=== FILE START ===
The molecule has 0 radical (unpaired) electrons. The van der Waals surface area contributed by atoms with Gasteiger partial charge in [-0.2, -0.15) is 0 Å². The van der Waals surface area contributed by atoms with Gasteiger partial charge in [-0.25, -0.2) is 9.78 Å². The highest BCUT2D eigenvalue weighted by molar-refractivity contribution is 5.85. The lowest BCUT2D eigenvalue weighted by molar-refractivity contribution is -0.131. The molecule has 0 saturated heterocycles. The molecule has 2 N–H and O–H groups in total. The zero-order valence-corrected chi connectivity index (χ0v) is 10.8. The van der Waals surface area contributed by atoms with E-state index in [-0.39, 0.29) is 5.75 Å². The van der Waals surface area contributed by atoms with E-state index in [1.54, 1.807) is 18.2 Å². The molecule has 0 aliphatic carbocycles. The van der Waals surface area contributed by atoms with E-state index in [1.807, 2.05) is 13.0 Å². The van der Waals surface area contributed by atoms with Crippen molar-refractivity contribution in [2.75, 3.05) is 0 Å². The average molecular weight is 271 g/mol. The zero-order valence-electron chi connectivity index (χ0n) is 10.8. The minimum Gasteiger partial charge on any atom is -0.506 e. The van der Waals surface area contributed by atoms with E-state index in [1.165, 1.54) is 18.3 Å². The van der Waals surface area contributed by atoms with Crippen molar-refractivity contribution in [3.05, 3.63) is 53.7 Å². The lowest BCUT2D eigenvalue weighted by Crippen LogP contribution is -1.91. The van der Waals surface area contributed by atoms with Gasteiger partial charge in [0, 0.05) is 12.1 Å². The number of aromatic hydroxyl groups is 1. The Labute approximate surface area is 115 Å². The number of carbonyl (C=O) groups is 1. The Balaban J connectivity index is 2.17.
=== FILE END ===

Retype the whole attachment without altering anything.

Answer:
The molecule has 0 radical (unpaired) electrons. The van der Waals surface area contributed by atoms with Gasteiger partial charge in [-0.2, -0.15) is 0 Å². The van der Waals surface area contributed by atoms with Gasteiger partial charge in [-0.25, -0.2) is 9.78 Å². The highest BCUT2D eigenvalue weighted by molar-refractivity contribution is 5.85. The lowest BCUT2D eigenvalue weighted by molar-refractivity contribution is -0.131. The molecule has 0 saturated heterocycles. The molecule has 2 N–H and O–H groups in total. The zero-order valence-corrected chi connectivity index (χ0v) is 10.8. The van der Waals surface area contributed by atoms with E-state index in [-0.39, 0.29) is 5.75 Å². The van der Waals surface area contributed by atoms with E-state index in [1.54, 1.807) is 18.2 Å². The molecule has 0 aliphatic carbocycles. The van der Waals surface area contributed by atoms with E-state index in [1.807, 2.05) is 13.0 Å². The van der Waals surface area contributed by atoms with Crippen molar-refractivity contribution in [2.75, 3.05) is 0 Å². The average molecular weight is 271 g/mol. The zero-order valence-electron chi connectivity index (χ0n) is 10.8. The minimum Gasteiger partial charge on any atom is -0.506 e. The van der Waals surface area contributed by atoms with E-state index in [1.165, 1.54) is 18.3 Å². The van der Waals surface area contributed by atoms with Crippen molar-refractivity contribution in [3.05, 3.63) is 53.7 Å². The lowest BCUT2D eigenvalue weighted by Crippen LogP contribution is -1.91. The van der Waals surface area contributed by atoms with Gasteiger partial charge in [0, 0.05) is 12.1 Å². The number of aromatic hydroxyl groups is 1. The Labute approximate surface area is 115 Å². The number of carbonyl (C=O) groups is 1. The Balaban J connectivity index is 2.17.